Even in the best of times, the Arab World is not a place you’d normally think of as a red-hot investment opportunity.
Yet, I bet you’d be surprised to learn that the Market Vectors Egypt ETF (EGPT) is the single-best-performing stock market in 2014 among the 46 global markets I track on a daily basis.
Given the political chaos in that country, investing in Egypt is clearly a contrarian call, much like, say, investing in Russia.
Yet, there is a group of Arab countries — the Gulf States — that are attracting investors’ attention because they are among the fastest growing and most successful economies in the world. In fact, the Gulf States collectively are the #4 ranked global markets in 2014 and are up 22.22% this year.
No wonder that investor interest in the Gulf States is growing steadily.
In May, iShares launched the iShares MSCI Qatar Capped ETF (QAT) and the iShares MSCI UAE Capped ETF (UAE), the first single-country funds devoted to these red-hot stock markets, after they were upgraded from “frontier market” status.
And Saudi Arabia’s stock market also just surged to six-year highs, after the government announced that foreign investors will be allowed access by the middle of 2015.
Introduction to the ‘Gulf States’
The Arabian Gulf States of Bahrain, Kuwait, Oman, Qatar, Saudi Arabia and the United Arab Emirates (UAE) make up the Cooperation Council for the Arab States of the Gulf — a political and economic union of Arab states bordering the Persian Gulf. Established in Abu Dhabi in 1981, they are still referred to as the Gulf Cooperation Council, or “GCC” states.
The Gulf States owe their initial economic success to winning the geographic lottery. A building and investment boom financed by decades of petroleum revenues has made some of these countries among the fastest growing and wealthiest in the world.
With a per capita gross domestic product (GDP) of around $100,000, Qatar is one of the five wealthiest countries on the planet, trailing only the European micro-states of Liechtenstein, Monaco and Luxembourg, and perhaps Norway.
According to the International Monetary Fund (IMF), growth rates in the Gulf States’ countries are set to remain strong in 2014, with Kuwait expected to grow at 3.1%, Qatar at 5.0% and the UAE at 3.6%. The Gulf States have also moved steadily up the ranks of the world’s most competitive economies, with both Qatar and the UAE now ranked in the top 20.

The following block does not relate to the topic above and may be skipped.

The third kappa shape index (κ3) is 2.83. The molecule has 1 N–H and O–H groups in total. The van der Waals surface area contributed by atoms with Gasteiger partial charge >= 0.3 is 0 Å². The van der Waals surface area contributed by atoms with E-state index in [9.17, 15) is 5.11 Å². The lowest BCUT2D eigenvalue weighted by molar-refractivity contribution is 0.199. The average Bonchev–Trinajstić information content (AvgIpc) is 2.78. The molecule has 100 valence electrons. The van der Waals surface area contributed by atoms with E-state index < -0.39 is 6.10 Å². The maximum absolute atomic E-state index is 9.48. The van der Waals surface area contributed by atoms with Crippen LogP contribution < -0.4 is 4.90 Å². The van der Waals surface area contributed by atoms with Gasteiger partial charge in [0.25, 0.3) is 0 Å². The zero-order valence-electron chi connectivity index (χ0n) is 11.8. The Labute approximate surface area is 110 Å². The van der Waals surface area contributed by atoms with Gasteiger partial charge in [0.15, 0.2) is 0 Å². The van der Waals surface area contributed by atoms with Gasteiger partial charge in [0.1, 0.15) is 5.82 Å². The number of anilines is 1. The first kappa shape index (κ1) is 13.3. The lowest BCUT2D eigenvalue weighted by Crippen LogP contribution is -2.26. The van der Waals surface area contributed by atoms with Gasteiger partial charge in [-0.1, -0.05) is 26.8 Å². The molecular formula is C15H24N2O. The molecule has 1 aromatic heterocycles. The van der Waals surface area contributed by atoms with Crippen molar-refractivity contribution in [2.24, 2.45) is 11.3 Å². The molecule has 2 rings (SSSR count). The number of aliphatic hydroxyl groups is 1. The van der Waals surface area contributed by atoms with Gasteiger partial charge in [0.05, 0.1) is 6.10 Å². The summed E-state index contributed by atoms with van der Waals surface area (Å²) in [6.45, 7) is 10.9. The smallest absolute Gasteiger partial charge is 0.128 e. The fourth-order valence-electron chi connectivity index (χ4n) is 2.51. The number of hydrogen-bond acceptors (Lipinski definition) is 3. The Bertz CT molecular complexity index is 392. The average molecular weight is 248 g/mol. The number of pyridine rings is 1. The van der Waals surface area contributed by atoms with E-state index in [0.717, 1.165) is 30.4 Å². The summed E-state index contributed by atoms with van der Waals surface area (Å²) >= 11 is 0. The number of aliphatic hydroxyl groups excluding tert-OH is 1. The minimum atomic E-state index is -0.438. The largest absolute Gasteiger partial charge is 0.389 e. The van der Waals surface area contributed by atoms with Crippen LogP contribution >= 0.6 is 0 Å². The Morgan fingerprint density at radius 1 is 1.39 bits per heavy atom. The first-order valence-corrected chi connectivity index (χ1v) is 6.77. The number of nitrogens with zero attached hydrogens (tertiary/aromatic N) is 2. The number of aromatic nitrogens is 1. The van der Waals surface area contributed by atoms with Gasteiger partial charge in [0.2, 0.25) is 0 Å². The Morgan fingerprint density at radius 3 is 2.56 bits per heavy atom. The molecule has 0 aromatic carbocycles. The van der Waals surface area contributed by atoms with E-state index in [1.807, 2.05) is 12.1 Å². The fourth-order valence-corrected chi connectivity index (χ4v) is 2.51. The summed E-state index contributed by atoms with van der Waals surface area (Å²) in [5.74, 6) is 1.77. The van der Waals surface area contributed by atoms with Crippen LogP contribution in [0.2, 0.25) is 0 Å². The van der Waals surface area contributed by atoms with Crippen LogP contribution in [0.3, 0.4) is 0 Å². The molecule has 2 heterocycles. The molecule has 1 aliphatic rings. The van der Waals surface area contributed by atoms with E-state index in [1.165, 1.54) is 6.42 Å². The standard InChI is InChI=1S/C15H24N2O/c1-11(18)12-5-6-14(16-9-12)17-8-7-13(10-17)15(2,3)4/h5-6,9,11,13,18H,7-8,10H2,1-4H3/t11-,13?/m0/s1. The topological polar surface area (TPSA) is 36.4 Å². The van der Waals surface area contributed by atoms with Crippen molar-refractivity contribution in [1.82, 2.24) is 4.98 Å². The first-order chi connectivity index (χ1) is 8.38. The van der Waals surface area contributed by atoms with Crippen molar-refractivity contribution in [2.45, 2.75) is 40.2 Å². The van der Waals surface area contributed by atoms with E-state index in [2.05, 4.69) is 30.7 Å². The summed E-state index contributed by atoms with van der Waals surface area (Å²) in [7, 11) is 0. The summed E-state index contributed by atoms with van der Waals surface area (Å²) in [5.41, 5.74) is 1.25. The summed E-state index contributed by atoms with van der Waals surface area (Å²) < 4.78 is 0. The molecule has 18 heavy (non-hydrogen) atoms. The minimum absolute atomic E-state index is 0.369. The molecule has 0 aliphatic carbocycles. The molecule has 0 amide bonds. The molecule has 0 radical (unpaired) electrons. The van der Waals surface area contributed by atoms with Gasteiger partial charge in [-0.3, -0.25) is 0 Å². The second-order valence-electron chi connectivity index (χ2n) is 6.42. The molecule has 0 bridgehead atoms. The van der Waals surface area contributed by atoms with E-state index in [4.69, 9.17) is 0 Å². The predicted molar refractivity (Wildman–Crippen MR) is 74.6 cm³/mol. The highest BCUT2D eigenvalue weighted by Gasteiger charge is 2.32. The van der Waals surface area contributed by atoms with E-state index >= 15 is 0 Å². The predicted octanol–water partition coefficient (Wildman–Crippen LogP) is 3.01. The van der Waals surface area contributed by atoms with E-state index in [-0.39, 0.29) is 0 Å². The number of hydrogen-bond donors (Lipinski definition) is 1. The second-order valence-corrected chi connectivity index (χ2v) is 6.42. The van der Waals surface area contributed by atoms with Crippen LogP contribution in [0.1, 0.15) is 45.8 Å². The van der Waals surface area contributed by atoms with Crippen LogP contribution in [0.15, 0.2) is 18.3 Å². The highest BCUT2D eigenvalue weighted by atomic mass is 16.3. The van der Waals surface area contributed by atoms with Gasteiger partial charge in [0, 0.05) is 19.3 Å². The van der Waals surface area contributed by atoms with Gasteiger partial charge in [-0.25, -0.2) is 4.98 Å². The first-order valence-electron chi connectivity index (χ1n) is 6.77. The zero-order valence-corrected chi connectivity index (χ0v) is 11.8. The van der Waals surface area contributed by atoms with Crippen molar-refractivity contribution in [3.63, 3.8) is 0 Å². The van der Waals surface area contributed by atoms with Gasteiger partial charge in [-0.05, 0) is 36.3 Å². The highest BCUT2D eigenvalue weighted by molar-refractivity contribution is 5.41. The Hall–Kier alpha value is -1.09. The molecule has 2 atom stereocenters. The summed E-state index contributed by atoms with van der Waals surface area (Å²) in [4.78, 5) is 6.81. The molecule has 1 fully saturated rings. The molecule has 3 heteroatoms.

The Trust Fund Countries Make Their Mark
Like a rich kid born into a wealthy family, the Gulf States’ biggest challenges are how not to waste all the money they are pumping out from the ground.
And to their credit, they have acted quite responsibly. The Gulf States have used their oil wealth to build up their sovereign wealth funds to hold close to $2 trillion of assets. The Abu Dhabi Investment Authority alone boasts over $900 billion in assets. Collectively, that’s more than what China dedicates to similar investments.
Qatar’s sovereign wealth fund, in particular, is making its presence felt around the world. In London, Qatar has purchased the department store Harrods; financed One Hyde Park, the world’s most expensive residential development; and was the primary investor in the Shard, Europe’s tallest skyscraper.
Buying Legitimacy in the Eyes of the World
Say the word “Dubai” to Europeans, and often you get the kind of sniffy response that you get when you say “Texas” or “California.” It is all too vast and new and “artificial” — as if bad plumbing in dilapidated London or Paris apartments were a sign of superior culture and breeding.
The Gulf States have worked hard to establish their credibility by becoming a hotspot for international events. Qatar submitted an unsuccessful application for the 2016 Summer Olympic Games. It was later chosen to host the 2022 FIFA World Cup — though as it turns out, not without a great deal of controversy. Dubai is also hosting the World Expo in 2020.
The Gulf States also have focused on building Western-style educational and cultural institutions. Qatar hosts campuses of U.S. universities like Carnegie Mellon, Northwestern, Georgetown and Cornell Medical School. Neighboring Abu Dhabi is home to New York University and the Sorbonne. It even boasts its own version of the Louvre.
Dubai has established itself as an entertainment and shopping destination for Europeans eager to escape dark winters. On my recent travels, I saw that Eastern European discount airline Wizz Air recently set up direct flights between Budapest, Hungary, and Dubai to service the needs of both vacationers and guest workers.
How to Profit From the Boom in the Gulf States
While the political systems in the Gulf States are hardly the loud and vociferous democracies found in the United States and Europe, the Gulf States offer investors both political and economic stability. There was no “Arab Spring” in the Gulf. Both the UAE and Qatar peg their currencies to the U.S. dollar, while Kuwait pegs its currency to a basket of currencies, also heavily weighted towards the greenback. As a result, currencies have remained stable even as many emerging market currencies have tumbled.
The Market Vectors Gulf States Index ETF (MES), also a current recommendation in my Alpha Investor Letter newsletter, tracks the Market Vectors gross domestic product (GDP) GCC Index, which in turn follows the performance of the largest and most liquid companies in the Gulf Cooperation Council.
In case you missed it, I encourage you to read my e-letter column from last week about what market sentiment is telling us now. I also invite you to comment in the space provided below.